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26 March 2011

Bookreview: OpenAM

In January Packt publishing published the first book on OpenAM.
I've been reading on it the last couple of weeks, and it's now time to give it a score.

The book is quite thorough with its 292 pages, you can get a lot of good info from it; especially if you're a rookie.
Because most of the info is on the basic level, it will give you an insight on the functionality in OpenAM.
What you don't get, is tips on which functionality you should use, or which functionality that will be trickier and perhaps should be avoided.


Indira Thangasamy has clearly a lot of knowledge about OpenAM, and must have used it in many different occasions. Throughout the book he uses the commandline tools to perform the different configurations, this is very good, and is perhaps the number 1 tip from his book. It is too many that uses the console, and writes installation and configuration guides based on the console. Please pick up on Indira's use of the commandline tools. He even takes in to consideration the move from test to production in chapter 10.

 Do I miss something in the book?
I understand that the purpose of the book is to cover all the functional aspects of OpenAM, so perhaps what I miss is a new book. I would love a book covering all the small details that you always learn the hard way.

Examples of things to write about in a new book:

  • Scaling of OpenAM, what do you need to do to OpenAM to get a setup that actually will scale to a large system? (moving the Berkeley database out of the same application server)
  • When build custom authentication modules you should always avoid using JATO. Because you should try to make authentication modules that actually is possible to unit test.
  • There is some hidden, less known, admin jsps in OpenAM that in the standard setup is available to customer. How should you avoid deploying these? This could actually be a book in its self, hardening OpenAM. Hope somebody will take their time to write this one.

Conclusion
I will recommend the book; it's a good book to have lying around. But the book is NOT the answer to ALL your OpenAM questions. So if you have an OpenAM installation you also should have a copy of OpenAM.

24 March 2011

Enough quality - what's that?

This week we experience a big IT scandal in Norway. The central system Altinn went down because of the big load that came because of the Tax return for wage earners. Several hundred thousand users tried to check there tax return, this was too much for the system, it went down and it took several days to get it fully functional again.

Why did this happen?

  • Of course there is no simple answer to that, but I would like to focus on one thing:

QUALITY



  • How do you measure that a system has the correct Quality?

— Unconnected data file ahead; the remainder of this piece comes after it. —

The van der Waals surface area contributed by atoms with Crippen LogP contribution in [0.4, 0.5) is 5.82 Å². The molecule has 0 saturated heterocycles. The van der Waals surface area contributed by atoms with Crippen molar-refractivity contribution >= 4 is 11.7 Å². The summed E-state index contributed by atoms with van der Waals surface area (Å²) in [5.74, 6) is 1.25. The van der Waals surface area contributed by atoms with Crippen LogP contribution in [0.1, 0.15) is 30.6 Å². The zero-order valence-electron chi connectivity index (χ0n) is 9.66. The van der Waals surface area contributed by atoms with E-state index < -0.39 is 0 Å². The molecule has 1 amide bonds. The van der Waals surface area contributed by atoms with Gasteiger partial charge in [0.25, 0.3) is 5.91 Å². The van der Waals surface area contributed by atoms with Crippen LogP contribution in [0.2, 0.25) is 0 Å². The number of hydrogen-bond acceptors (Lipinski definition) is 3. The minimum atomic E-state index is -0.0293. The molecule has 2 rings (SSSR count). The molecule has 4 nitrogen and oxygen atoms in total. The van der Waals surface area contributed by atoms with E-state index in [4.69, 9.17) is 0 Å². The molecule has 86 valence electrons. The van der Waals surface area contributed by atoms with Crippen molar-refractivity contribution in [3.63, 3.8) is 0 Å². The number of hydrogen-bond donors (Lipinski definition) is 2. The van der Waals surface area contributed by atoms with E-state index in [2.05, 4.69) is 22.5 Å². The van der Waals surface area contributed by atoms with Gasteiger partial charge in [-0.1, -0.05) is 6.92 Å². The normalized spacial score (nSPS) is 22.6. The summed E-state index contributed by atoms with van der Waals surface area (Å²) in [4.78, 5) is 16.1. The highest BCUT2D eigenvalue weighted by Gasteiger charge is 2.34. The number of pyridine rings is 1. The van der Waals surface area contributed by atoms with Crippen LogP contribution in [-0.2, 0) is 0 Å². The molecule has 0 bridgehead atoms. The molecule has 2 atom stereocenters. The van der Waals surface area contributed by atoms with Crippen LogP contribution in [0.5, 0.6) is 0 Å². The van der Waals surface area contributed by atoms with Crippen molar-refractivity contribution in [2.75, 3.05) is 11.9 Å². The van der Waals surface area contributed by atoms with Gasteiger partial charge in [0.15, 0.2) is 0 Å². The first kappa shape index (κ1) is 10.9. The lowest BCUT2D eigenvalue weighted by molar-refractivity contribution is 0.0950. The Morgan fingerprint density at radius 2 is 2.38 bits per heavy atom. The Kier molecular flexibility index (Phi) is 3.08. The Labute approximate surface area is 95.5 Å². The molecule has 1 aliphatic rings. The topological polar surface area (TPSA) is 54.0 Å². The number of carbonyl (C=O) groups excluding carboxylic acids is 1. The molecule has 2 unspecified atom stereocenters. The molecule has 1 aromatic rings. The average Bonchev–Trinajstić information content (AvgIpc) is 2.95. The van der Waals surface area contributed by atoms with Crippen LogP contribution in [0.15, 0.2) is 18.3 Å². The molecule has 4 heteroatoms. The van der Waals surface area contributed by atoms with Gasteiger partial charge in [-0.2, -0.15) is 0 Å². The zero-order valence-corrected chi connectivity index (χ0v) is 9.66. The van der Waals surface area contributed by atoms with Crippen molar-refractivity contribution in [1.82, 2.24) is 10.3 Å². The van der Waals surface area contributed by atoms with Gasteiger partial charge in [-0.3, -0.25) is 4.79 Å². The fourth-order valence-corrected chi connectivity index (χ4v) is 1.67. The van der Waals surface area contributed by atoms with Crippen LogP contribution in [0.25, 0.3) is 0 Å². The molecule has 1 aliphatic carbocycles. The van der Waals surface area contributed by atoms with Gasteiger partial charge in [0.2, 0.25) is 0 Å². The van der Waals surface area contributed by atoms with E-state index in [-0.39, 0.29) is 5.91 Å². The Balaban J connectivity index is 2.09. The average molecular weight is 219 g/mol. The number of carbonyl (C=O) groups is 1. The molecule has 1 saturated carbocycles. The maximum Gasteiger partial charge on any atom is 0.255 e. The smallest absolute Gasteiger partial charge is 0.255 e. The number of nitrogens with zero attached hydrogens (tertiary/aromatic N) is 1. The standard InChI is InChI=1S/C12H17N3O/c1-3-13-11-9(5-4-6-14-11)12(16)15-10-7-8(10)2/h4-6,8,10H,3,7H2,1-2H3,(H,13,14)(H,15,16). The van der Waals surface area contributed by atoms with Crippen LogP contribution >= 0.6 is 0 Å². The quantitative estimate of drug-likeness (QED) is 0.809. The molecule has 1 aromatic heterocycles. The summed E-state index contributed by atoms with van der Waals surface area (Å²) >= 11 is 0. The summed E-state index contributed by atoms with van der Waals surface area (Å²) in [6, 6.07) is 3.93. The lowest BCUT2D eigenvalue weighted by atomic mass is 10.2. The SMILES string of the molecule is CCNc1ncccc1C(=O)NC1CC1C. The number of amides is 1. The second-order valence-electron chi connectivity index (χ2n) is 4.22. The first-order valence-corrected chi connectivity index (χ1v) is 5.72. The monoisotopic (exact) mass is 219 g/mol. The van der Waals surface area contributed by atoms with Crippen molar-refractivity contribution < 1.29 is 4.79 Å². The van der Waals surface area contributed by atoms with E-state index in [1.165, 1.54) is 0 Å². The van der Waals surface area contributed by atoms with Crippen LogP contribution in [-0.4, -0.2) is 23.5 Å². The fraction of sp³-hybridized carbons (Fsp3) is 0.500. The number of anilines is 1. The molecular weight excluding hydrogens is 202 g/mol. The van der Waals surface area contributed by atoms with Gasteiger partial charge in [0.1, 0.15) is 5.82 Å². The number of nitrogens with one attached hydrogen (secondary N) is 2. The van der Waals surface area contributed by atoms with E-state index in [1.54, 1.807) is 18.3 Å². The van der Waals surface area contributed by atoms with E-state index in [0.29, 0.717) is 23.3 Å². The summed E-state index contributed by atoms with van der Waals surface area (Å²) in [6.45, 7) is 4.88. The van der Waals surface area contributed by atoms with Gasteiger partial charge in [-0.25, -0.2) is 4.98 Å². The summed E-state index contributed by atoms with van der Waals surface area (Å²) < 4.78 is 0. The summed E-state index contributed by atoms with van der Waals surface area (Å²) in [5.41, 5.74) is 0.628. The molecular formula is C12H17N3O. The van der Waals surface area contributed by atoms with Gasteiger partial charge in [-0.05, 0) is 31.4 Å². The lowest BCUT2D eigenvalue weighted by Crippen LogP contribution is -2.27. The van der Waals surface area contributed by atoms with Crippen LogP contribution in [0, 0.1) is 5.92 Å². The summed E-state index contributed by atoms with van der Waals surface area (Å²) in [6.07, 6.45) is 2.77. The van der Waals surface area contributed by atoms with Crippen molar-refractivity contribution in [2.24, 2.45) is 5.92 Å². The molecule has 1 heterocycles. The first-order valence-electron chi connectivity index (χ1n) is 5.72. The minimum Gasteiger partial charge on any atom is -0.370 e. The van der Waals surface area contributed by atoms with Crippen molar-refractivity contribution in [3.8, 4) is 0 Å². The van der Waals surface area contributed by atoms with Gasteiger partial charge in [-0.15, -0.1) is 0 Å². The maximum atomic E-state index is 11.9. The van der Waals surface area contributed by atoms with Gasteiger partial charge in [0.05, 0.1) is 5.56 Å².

• How do plan for the correct quality?


This has something to do with the complete project process. It's not possible to ensure the correct quality through testing alone or through requirment's alone. You need a focus on quality from start to finish.

The last year as a project manager/scrum master for the software development in the Norwegian national eID program has given me the possibility to learn a lot about quality.
We have spent a lot of time, resources and money on this subject and it's now not an exclusive focus on delivering functionality on time.
We strive to make the process, product and deliveries better for each iteration. We strive to deliver quality in every sprint. We strive to make sure that the product owner, architects, developers and testers has the same understanding on what's the correct quality.

I've always learn that as a project manager your responsible to deliver the correct functionality on time within the budget. But I'm not agreeing any more.
I proclaim that as a project manager you should be responsible for:

Delivering the correct quality on time within budget.


  • It's better to lose out some of the functionality than to deliver a bad product.
  • It's easier to add functionality later, then to improve and fix a product that lacks quality.

27 January 2011

Experience report: GTD - Getting Things Done

This is my experience with GTD after 9 months.
I have read the book, and used the Microsoft Outlook plugin as my tool.

The results are not perfect, my life is still more or less a mess, but it is more like a organized mess.
It is difficult to live by the rules and tips that is given in the book, because all day's is'nt the same and some days just brings changes that will turn everything up side down for a while.

I have 2 major problems that I need to solve before I can manage to follow the principles of GTD.
That is:
- ALLWAYS make time for the weekly review
    - I tend to prioritze this down from time to time, and it ALWAYS hits my later. A broomed and perfect task list and inbox is important for me.

- My mobile version of the tasklist/buckets is not good enough
  - I need  a mobile solution that will give me the same categories that I have in Outlook now.


I will not give up GTD, but what I have learned at this time is:
- GTD dosn't solve my problems,
- GTD does require a weekly review of the buckets
- GTD dosn't come free but requires it's time.
- Remember to analyze your work situation, you WILL need to change your buckets/catgories from time to time.

My hope for the future is that more people read the GTD book and start using this method. It's no silver bullit, but a good practical tool.